The Int. Law Observer Blog is continuously looking for enthusiastic master student(s) or Ph.D. candidate(s) willing to assist with editorial work on the Blog. Interested? Find out more here.

Home » Feature, Peacekeeping, Public International Law, States, United Nations

The Netherlands Responsible for Death of Three Muslim Men in Srebrenica

Submitted by on 07/09/2013 – 7:59 amNo Comment

The Supreme Court of the Netherlands found on 6 September 2013 that the Dutch State is responsible for the death of three Muslim men from Srebrenica who sought refuge in the compound of the Dutch battalion (Dutchbat) in July 1995. The Dutchbat refused to evacuate them and sent them away from the compound. Shortly thereafter, the men were murdered by the Bosnian-Serb army or related paramilitary groups.

The Supreme Court was faced with two questions:

1. Can the actions of Dutchbat be attributed to the State?; and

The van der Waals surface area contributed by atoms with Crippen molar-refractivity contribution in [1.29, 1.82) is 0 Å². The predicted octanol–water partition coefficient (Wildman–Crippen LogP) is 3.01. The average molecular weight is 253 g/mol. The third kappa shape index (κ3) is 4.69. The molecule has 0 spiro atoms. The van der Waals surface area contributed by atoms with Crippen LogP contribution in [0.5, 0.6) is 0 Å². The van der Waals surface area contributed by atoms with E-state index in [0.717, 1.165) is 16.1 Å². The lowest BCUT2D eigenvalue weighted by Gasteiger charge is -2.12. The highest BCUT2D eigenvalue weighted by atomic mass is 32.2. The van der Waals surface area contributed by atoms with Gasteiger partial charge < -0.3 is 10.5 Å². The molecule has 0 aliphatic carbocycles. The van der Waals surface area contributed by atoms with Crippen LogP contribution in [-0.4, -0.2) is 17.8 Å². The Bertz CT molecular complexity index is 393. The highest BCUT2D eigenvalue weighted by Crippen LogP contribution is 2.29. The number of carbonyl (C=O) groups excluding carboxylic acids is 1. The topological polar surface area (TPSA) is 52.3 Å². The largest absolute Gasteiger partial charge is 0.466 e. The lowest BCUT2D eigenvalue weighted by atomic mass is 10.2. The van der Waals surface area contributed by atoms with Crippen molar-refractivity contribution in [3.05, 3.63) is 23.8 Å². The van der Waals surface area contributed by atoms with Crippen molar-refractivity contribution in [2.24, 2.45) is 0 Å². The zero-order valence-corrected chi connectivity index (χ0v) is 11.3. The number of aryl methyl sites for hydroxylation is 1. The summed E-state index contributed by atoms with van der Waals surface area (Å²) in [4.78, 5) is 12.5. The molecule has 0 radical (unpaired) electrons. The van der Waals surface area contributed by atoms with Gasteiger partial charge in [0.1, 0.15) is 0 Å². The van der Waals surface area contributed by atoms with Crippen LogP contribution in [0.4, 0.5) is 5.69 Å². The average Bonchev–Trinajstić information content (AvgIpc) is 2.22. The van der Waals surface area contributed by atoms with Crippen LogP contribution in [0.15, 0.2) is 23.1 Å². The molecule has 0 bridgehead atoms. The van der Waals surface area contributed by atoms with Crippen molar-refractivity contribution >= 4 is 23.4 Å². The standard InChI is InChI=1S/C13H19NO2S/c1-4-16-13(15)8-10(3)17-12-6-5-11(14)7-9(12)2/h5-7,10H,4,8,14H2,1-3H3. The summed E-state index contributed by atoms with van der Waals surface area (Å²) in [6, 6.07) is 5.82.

2. Were Dutchbat’s actions wrongful?

In answering the first question, “[t]he Supreme Court has held that public international law allows conduct to be attributed not only to the United Nations, which was in charge of the peace mission, but also to the State because the latter had effective control over the disputed conduct of Dutchbat.” (Supreme Court Press Release, 6 September 2013)

Turning to the second question, the Supreme Court opined that “[t]he Court of Appeal held that Dutchbat’s conduct was wrongful under the law of Bosnia and Herzegovina, which is applicable in this case. This was challenged unsuccessfully in the cassation proceedings. The Supreme Court has added that judicial restraint in the review of Dutchbat’s conduct, as advocated by the State, would mean that there would be virtually no scope for the courts to assess the conduct of a troop contingent in the context of a peace mission. According to the Supreme Court, this is unacceptable. However, a court that assesses the conduct of a troop contingent in retrospect must make allowance for the fact the decisions in question were taken under great pressure in a war situation.” (Supreme Court Press Release, 6 September 2013)

The full text of the judgments (in English) are available here and here.


Last 5 posts by Student Editor